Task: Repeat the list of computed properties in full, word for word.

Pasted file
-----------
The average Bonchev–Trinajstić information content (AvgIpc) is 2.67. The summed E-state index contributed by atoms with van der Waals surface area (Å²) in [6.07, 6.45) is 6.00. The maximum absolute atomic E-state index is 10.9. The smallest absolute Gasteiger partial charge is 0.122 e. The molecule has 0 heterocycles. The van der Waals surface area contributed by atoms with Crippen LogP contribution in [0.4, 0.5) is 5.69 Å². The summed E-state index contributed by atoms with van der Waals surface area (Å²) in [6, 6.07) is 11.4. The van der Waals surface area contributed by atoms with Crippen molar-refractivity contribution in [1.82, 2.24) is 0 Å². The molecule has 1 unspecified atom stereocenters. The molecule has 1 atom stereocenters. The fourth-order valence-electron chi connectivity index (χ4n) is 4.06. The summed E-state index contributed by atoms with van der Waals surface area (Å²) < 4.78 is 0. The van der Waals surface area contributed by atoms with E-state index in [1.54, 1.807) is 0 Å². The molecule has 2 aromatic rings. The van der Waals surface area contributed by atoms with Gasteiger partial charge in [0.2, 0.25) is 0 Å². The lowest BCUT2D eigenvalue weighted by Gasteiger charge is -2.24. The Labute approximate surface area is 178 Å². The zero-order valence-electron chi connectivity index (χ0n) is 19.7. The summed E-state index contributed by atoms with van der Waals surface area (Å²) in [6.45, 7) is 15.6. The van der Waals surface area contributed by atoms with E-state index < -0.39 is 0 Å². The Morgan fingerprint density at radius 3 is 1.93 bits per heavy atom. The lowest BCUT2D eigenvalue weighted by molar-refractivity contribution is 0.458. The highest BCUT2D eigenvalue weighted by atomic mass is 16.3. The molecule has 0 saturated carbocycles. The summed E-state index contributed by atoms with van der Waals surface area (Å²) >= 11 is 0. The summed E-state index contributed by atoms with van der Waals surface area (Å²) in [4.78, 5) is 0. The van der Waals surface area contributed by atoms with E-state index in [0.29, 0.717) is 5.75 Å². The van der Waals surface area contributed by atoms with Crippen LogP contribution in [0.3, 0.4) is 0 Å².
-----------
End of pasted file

The average Bonchev–Trinajstić information content (AvgIpc) is 2.67. The summed E-state index contributed by atoms with van der Waals surface area (Å²) in [6.07, 6.45) is 6.00. The maximum absolute atomic E-state index is 10.9. The smallest absolute Gasteiger partial charge is 0.122 e. The molecule has 0 heterocycles. The van der Waals surface area contributed by atoms with Crippen LogP contribution in [0.4, 0.5) is 5.69 Å². The summed E-state index contributed by atoms with van der Waals surface area (Å²) in [6, 6.07) is 11.4. The van der Waals surface area contributed by atoms with Crippen molar-refractivity contribution in [1.82, 2.24) is 0 Å². The molecule has 1 unspecified atom stereocenters. The molecule has 1 atom stereocenters. The fourth-order valence-electron chi connectivity index (χ4n) is 4.06. The summed E-state index contributed by atoms with van der Waals surface area (Å²) < 4.78 is 0. The van der Waals surface area contributed by atoms with E-state index in [1.54, 1.807) is 0 Å². The molecule has 2 aromatic rings. The van der Waals surface area contributed by atoms with Gasteiger partial charge in [0.2, 0.25) is 0 Å². The lowest BCUT2D eigenvalue weighted by Gasteiger charge is -2.24. The Labute approximate surface area is 178 Å². The zero-order valence-electron chi connectivity index (χ0n) is 19.7. The summed E-state index contributed by atoms with van der Waals surface area (Å²) in [6.45, 7) is 15.6. The van der Waals surface area contributed by atoms with E-state index < -0.39 is 0 Å². The Morgan fingerprint density at radius 3 is 1.93 bits per heavy atom. The lowest BCUT2D eigenvalue weighted by molar-refractivity contribution is 0.458. The highest BCUT2D eigenvalue weighted by atomic mass is 16.3. The molecule has 0 saturated carbocycles. The summed E-state index contributed by atoms with van der Waals surface area (Å²) >= 11 is 0. The summed E-state index contributed by atoms with van der Waals surface area (Å²) in [4.78, 5) is 0. The van der Waals surface area contributed by atoms with E-state index in [0.29, 0.717) is 5.75 Å². The van der Waals surface area contributed by atoms with Crippen LogP contribution in [0.3, 0.4) is 0 Å².